Mayo argued in the district court that “the time after the interference proceedings ended was attributable to the PTO, and not to Mayo, because the examiner sua sponte reopened examination after interference.” Dist. Ct. Op. at 435. Mayo does not dispute the PTO's authority to reopen examination, but argues that PTA applies to that period of examination. Mayo points out that the examiner's only rejection after the interference decision pertained to a new rejection for double patenting; the examiner wrote that “[i]n view of the [interference] [j]udgment,” the claims “directed to an antibody that binds specifically to human B7-H1 polypeptide are deemed to be free of grounds of rejection, except for the Double Patenting rejection set forth herein.” J.A. 790 (Office Action, dated June 30, 2014, Paper No. 12-1, at 2) (underline in original).
PTO Regulations Authorize post-interference examination:
37 C.F.R. § 41.127(c). The [interference] judgment may include a recommendation for further action by the examiner or by the Director. If the Board recommends rejection of a claim of an involved application, the examiner must enter and maintain the recommended rejection unless an amendment or showing of facts not previously of record is filed which, in the opinion of the examiner, overcomes the recommended rejection.
Here the interference judgment contained no recommendation for further action. MPEP § 2308 guides further examination when there is no recommendation in the interference judgment:
MPEP § 2308. If there is no recommendation in the judgment, the examiner should update the search and may, but is not required to, reopen prosecution for any claim not disposed of in the judgment.
An interference judgment simply resolves any question of priority between the two parties to the interference. The judgment does not prevent the examiner from making a rejection in further examination in the same application or a different application.
Such “further examination” is at the initiative of the examiner. Here the double patenting rejection was based on Mayo's continuation patent as separated from the original application; Mayo provided this history, and the examiner withdrew the rejection and issued the notice of allowance. It is not disputed that Mayo did not request further examination.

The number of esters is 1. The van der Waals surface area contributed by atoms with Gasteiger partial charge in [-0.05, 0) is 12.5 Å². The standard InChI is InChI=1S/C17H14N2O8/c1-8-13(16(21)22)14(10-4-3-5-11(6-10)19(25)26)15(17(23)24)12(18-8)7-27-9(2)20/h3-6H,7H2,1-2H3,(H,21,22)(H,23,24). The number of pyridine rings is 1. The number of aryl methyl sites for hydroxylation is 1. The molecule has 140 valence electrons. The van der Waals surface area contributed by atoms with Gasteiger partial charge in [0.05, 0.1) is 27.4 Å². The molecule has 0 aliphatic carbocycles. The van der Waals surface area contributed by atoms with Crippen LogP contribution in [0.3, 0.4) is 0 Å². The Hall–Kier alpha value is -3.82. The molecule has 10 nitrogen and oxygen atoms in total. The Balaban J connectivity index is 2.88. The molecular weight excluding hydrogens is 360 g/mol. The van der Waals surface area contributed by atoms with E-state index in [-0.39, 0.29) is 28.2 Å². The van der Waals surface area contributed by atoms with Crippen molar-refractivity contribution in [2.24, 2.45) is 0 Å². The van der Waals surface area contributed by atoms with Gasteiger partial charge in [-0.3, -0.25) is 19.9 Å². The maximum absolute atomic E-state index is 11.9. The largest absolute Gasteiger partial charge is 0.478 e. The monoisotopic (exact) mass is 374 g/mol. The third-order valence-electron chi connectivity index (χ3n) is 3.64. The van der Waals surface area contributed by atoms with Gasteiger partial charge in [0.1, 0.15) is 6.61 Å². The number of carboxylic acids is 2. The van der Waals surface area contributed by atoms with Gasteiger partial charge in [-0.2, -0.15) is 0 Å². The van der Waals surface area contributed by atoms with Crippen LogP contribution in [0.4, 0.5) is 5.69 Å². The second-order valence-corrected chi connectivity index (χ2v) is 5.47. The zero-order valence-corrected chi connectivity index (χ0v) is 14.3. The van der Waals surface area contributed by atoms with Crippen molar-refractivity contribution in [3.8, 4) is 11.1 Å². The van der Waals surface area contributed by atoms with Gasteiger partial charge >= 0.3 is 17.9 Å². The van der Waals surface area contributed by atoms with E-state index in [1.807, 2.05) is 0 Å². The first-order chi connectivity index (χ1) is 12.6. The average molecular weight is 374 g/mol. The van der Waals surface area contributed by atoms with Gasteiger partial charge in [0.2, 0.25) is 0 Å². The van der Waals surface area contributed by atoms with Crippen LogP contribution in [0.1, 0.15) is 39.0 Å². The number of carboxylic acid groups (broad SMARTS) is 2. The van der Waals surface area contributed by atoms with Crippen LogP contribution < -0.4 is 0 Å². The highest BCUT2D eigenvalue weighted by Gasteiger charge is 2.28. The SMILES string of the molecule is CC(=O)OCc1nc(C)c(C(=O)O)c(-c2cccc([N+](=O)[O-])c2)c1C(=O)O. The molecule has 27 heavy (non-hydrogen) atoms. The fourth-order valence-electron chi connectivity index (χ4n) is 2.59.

My colleagues hold that Mayo's initial request that an interference be declared, applied to eliminate adjustment for the period of examination after termination of the interference. That is not an appropriate view of the statute or of patent examination procedure. The panel majority errs in holding that post-interference examination is part of the “continued examination of the application requested by the applicant” that led to the interference proceeding. Maj. Op. at 1350–51.
The Result is Contrary to Statute, Regulation, and Policy
The House Committee Report explains the legislative purpose to adjust for “administrative delays caused by the PTO that were beyond the control of the applicant.” H.R. Rep. No. 106-287, pt. 1, at 49 (1999). The Report states the intent to “compensate applicants fully for PTO-caused administrative delays,” and “guarantee[s] diligent applicants at least a 17-year term by extending the term of any patent not granted within three years of filing.” Id. at 49–50.
Congress intended that “[o]nly those who purposely manipulate the system to delay the issuance of their patents will be penalized.” Id. at 50. It is not suggested that Mayo “manipulate[d] the system to delay issuance.” Id.
The PTO argues that this court should defer to the PTO's calculation of term adjustment. However, “it is elementary that ‘no deference is due to agency interpretations at odds with the plain language of the statute itself.’ ” Wyeth v. Kappos, 591 F.3d 1364, 1372 (Fed. Cir. 2010) (quoting Smith v. City of Jackson, 544 U.S. 228, 267, 125 S.Ct. 1536, 161 L.Ed.2d 410 (2005)). 37 C.F.R. § 1.703(b)(1) requires that the delay in examination be requested by the applicant. “Where a statute's language carries a plain meaning, the duty of an administrative agency is to follow its commands as written, not to supplant those commands with others it may prefer.” SAS Inst., Inc. v. Iancu, ––– U.S. ––––, 138 S. Ct. 1348, 1355, 200 L.Ed.2d 695 (2018).
Here the post-interference examination was PTO activity, part of the examination procedure before issuance of the notice of allowance. It plainly is within the purpose of the term adjustment statute. Indeed, were this post-interference activity deemed part of interference delay, as my colleagues’ ruling requires, this examination would be included in C Delay. Whether as B Delay or C Delay, the adjusted term would include this period of examination.
From the panel majority's contrary holding, I respectfully dissent.
1. Both Mayo and the PTO have since changed their PTA calculations for reasons not relevant to the issue in this appeal. Mayo now claims 723 days, while the PTO has finally determined that Mayo is due 604 days.
1. Mayo Clinic Found. v. Iancu, 309 F. Supp. 3d 425 (E.D. Va. 2018) (“Dist. Ct. Op.”).
2. Interferences were abolished on March 26, 2013, but the interference involving Mayo's U.S. Patent No. 8,981,063 (“the ’063 patent”) was declared before this abolition. See Manual of Patent Examining Procedure (“MPEP”) § 2301.04.
Lourie, Circuit Judge.
Dissenting opinion filed by Circuit Judge NEWMAN.